Staub, known as Le Grand Orange to Mets fans, died at 12:30 a.m. Thursday at the Good Samaritan Medical Center in Palm Beach, Florida, due to multiple organ failure. He was hospitalized last month due to kidney failure and has been in the hospital since.
Staub was a six-time All-Star including once with the Mets in 1972 when he also finished 19th in MVP voting. He played in parts of nine seasons with the Mets.
In his 23 year career as a major leaguer, Staub collected some gaudy offensive numbers including 2,796 hits, 1,225 walks, 499 doubles, 296 home runs and 1,449 RBI. He retired with a career slash of .279/.362/.439 and a 129 OPS+.
Rusty’s only postseason came in 1973 with the Mets, where he led the team with a .341 average, .413 on-base and a whopping 1.096 OPS in 11 games with four home runs and 11 RBI.
One of the most beloved personalities in Mets history, our thoughts and prayers go out to the family and friends of Rusty Staub.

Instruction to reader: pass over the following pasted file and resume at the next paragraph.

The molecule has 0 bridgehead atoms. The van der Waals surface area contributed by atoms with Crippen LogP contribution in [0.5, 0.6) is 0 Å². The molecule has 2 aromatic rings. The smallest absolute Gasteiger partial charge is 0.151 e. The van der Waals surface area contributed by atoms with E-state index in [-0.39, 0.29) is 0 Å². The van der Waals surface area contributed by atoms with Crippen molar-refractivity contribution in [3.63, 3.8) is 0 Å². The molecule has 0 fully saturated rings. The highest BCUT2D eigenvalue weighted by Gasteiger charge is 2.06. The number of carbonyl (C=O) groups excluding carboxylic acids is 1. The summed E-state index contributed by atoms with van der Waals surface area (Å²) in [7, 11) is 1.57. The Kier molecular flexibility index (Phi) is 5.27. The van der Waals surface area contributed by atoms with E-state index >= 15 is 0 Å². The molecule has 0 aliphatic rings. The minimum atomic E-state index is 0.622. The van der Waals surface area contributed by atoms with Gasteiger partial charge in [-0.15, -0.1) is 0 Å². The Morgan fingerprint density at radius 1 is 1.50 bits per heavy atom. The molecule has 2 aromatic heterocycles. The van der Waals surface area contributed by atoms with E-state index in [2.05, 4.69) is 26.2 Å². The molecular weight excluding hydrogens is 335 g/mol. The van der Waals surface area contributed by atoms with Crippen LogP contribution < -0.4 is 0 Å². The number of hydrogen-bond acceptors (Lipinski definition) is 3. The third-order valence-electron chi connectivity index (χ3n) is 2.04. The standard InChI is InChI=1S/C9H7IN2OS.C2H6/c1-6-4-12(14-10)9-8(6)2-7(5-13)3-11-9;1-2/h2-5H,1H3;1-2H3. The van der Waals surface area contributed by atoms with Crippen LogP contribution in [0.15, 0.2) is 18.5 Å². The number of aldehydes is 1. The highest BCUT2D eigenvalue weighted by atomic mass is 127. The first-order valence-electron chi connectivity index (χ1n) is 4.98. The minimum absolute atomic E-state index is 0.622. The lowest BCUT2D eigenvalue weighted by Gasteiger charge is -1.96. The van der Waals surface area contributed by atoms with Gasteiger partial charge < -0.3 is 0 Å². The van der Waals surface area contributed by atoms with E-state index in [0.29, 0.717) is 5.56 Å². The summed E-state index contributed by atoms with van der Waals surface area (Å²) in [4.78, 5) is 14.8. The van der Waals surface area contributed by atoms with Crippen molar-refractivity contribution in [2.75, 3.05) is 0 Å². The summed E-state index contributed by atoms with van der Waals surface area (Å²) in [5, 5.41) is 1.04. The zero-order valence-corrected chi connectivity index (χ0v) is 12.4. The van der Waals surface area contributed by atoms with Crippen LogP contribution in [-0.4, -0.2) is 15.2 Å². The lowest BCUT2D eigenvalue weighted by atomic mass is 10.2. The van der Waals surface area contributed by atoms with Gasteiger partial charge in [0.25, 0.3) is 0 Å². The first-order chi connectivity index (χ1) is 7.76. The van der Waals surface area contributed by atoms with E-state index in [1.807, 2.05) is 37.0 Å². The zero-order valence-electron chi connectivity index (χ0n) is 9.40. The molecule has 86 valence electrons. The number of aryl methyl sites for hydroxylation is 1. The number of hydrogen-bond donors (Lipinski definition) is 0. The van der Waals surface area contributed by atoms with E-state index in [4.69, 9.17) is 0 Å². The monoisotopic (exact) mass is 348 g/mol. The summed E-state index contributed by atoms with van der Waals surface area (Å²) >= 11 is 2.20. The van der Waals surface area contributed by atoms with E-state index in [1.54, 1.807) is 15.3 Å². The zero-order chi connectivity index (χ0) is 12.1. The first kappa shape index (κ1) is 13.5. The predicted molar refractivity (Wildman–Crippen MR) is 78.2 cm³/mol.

Thoughts from Joe D.
I was so saddened to wake up to this awful news this morning. Rusty was one of my favorite Mets of all time and his loss to me is like the loss of a friend. I’ll always remember what a force he was for the Mets on offense and how he helped carry us all the way to the World Series in 1973.
He was a leader on the field and well known for his clutch bat, but Rusty was also one of the most colorful personalities ever to don a Mets uniform and was universally loved by all.
A true humanitarian whose charitable endeavors extended to the poor and to hard luck children, and most famously to the families of first responders who died in the line of duty. A true giant of a man with a big heart and gracious spirit. I will truly miss him.